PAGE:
The Ercoupe Allows the Disabled to Fly
Fred Weick designed the Ercoupe as a safe airplane. One of its safety features was that it was two-control as opposed to the more common (even today) three-control. By eliminating the rudder pedals, Weick tried to reduce a common type of crash which occurred when the pilot misused the controls at a critical point in the flight (over controlling on the base to final turn resulting in a spin).
A unintended result of this accidental universal design was that people who did not have use of their legs could fly Ercoupes. This article in the May 17, 1971, Sarasota Herald-Tribune describes an Ercoupe owned by some of the members of the Wheelchair Pilots Association of Sarasota.
One early disabled pioneer was Alverna Williams who lost both her legs in a streetcar accident as a toddler. Nevertheless, she learned to fly and became the first disabled pilot to be licensed by the FAA.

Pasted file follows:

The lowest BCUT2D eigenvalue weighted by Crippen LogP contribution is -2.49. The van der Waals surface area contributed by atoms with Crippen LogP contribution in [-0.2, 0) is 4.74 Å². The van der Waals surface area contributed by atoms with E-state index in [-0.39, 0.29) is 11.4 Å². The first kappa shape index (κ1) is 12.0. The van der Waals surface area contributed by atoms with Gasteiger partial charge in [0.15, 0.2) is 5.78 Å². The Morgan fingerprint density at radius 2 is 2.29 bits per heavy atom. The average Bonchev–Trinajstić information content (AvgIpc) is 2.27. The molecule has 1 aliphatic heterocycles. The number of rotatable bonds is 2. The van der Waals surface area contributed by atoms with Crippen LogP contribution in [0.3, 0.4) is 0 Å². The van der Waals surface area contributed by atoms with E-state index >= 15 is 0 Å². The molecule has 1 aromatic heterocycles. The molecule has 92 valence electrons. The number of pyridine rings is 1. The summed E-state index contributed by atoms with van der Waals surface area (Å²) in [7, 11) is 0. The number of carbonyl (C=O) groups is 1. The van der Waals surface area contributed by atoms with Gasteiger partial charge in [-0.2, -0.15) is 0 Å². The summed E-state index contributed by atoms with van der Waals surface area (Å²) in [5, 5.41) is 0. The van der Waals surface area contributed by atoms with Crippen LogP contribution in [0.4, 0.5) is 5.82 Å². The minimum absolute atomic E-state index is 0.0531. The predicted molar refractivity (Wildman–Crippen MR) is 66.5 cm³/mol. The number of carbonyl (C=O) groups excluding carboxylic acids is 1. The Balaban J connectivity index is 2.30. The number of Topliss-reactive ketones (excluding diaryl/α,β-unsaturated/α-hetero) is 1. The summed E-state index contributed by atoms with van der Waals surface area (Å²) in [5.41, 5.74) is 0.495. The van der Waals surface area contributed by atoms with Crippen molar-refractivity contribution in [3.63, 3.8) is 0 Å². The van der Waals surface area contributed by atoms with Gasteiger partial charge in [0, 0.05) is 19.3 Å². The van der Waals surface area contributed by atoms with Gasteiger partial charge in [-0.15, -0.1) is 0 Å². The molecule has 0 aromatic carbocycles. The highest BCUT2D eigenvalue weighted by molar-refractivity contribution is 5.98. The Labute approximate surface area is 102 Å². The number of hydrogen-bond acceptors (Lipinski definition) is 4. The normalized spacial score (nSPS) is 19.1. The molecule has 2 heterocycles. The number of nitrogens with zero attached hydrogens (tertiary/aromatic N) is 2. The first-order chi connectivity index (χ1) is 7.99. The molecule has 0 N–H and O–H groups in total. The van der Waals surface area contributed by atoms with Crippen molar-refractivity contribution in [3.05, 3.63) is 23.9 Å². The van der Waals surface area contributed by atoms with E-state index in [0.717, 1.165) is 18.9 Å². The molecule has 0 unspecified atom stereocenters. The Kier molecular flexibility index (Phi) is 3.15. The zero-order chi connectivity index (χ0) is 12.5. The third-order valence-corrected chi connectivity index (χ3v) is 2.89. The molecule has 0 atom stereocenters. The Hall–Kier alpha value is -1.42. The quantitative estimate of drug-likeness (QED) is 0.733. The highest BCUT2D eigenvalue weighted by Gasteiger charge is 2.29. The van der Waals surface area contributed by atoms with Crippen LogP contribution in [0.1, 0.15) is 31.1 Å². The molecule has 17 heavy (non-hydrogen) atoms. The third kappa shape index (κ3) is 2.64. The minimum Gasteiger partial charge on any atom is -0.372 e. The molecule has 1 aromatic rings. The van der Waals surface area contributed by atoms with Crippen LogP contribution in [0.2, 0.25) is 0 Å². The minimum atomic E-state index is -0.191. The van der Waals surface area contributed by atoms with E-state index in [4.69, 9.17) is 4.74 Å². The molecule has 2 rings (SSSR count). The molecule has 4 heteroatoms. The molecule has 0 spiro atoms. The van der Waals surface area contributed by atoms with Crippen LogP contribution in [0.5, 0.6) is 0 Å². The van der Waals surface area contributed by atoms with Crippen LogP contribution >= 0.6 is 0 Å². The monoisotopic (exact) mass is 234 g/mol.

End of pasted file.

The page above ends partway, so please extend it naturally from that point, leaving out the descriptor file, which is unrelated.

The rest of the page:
About twenty years ago a group of American aerobatic pilots put together an Ercoupe for Vitas Lapenas, a Lithuanian competitor on the Russian aerobatics team who lost a leg in an airplane crash. The Ercoupe was given to Vitas and shipped to Lithuania.
Kim Blackseth currently flies an Ercoupe modified to allow him to pull his wheelchair into the baggage compartment. Here is a video of his first flight
Perhaps most impressive is Jessica Cox, who was born without arms. She flies using only her feet and is writing a book, Flying with My Own Two Feet, about her experience.